I strained my brain a couple of weeks ago. The doctor said, "No heavy lifting for you!" So I'm avoiding quantum physics and programming my VCR.
I suppose you've all heard that the British invaded Spain this week <snort>, it's true. They claim that it wasn't intentional...
Am I out of step with public opinion or was the news from Noble, Georgia kinda freakish this week?
There was a town near where I grew up and when bodies were reported discovered in unconventional settings (like backyards or basements) or en masse, people would ask if it'd happened in that town. And when the answer was affirmative (which was, given the laws of probablility, more often than it should have been) people would exchange knowing looks. There was something inherently wrong about that place (like maybe the poverty and the industrial waste... dunno).
I first heard about the remiss crematorium worker from Noble, Georgia on the BBC. They're totally fascinated by the story (so much so, I didn't hear them report a thing about them invading Spain...), they keep on about reporting from "The Deep South" or the "Appalachian Lands". Clever little key words to invoke images of southern gothic gone terribly, terribly wrong...
And it is awful in this horribly fascinating way. How can a mind get so very warped and no one notice it for such a very long time?
Check this visual whatnot out (click here). I've exerpted this from a photo that showed up in the NYT magazine. Now, if I was the photographer, I wouldn't want that woman to release that kid, would you?
She's mine! Mine, mine, mine all mine. Mine, I tell ya!
Good thing too, walkin' around in my underpants the way she does.
More than you wanted to know? Probably.
I thought I ought to express some romantic notion as it's the week of Valentine's Day. That oh so Hallmark of holidays celebrating the concept of romantic love.
I'm at a loss. For me, romance is in the daily details. She wakes me up each morning. I cringe at the light - I whine, she laughs. I stagger from the bed about a half hour later. She laughs again, having already risen, eaten, showered - she laughs while fully dressed. Me, I grumble and wander around aimlessly, an apparently delightful entertainment (and don't think I don't know it).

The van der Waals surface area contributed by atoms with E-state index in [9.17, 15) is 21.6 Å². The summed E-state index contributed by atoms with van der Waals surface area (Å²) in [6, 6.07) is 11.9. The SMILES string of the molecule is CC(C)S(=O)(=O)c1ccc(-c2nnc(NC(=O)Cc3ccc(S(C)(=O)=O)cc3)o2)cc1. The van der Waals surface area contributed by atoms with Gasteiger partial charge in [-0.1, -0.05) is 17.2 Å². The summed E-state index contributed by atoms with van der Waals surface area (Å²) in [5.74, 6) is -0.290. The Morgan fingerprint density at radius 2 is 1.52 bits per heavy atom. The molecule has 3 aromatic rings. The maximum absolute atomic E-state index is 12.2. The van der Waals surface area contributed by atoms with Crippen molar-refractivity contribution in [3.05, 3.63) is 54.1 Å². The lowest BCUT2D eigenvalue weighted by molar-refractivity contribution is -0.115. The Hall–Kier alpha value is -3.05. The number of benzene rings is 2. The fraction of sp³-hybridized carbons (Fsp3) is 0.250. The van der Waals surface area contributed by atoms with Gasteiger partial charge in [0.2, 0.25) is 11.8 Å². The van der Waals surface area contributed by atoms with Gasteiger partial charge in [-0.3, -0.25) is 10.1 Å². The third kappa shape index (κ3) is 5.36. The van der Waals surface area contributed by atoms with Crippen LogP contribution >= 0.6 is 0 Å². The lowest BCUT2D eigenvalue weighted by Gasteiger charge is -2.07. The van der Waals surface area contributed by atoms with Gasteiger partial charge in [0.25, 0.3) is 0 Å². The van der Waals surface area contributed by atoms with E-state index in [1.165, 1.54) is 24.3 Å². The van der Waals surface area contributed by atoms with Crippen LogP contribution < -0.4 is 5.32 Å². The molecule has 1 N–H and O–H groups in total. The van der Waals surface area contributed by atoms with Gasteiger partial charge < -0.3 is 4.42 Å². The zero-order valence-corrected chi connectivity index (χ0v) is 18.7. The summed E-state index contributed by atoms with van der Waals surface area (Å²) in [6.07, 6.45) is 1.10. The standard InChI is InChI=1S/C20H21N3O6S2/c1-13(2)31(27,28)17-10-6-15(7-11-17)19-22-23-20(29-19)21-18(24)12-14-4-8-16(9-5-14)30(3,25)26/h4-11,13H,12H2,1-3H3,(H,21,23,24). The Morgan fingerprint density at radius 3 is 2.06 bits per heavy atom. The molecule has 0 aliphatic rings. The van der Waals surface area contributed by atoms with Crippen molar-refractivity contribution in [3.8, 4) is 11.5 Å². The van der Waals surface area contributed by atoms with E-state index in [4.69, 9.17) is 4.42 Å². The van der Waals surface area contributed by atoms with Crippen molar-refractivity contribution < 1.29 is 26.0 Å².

The tables turn at night. I sit typing or some such - and she reads or some such. She grows sleepy and begins to grumble - it's around 9:00. I laugh. She loses focus (can no longer follow the details of whatever book related to whatever creature she's absorbed in at the moment) and prepares for bed. Occasionally, we will ablute à deux - for some reason, we consider this quality time... She goes to bed, reads a bit more, usually something lighter, less entymological and whatnot, and I go back to whatever I was doing. She grumbles about the light, I laugh - but I turn it off and use one that won't bug her. She falls to sleep.
This is not most people's idea of romantic.
This is not Ume's idea of romantic. This is Ume's idea of the daily process. Ume's idea of romantic is a hot date on a Friday night. "That's more like it!" you say. Maybe you'll change your mind when I tell you that Ume's idea of a hot date is us going to the library on a Friday night.
I kid you not.
We've known people who go to great lengths and spend lots of money to be romantic. Ume and I are baffled by such extravagant planning and expenditures of wealth (even if we had it to expend, we'd probably do it otherwise). "What's wrong with the library?" we wonder. Okay, maybe she wonders it more than I do, but we still don't get it.
We enjoy and are continually surprised by each other's company. The fact that Ume finds a Friday night trip to the library romantic, kills me. I love it. I go, because she gets such a kick out of it. And if she gets amorous in the stacks, who am I to complain?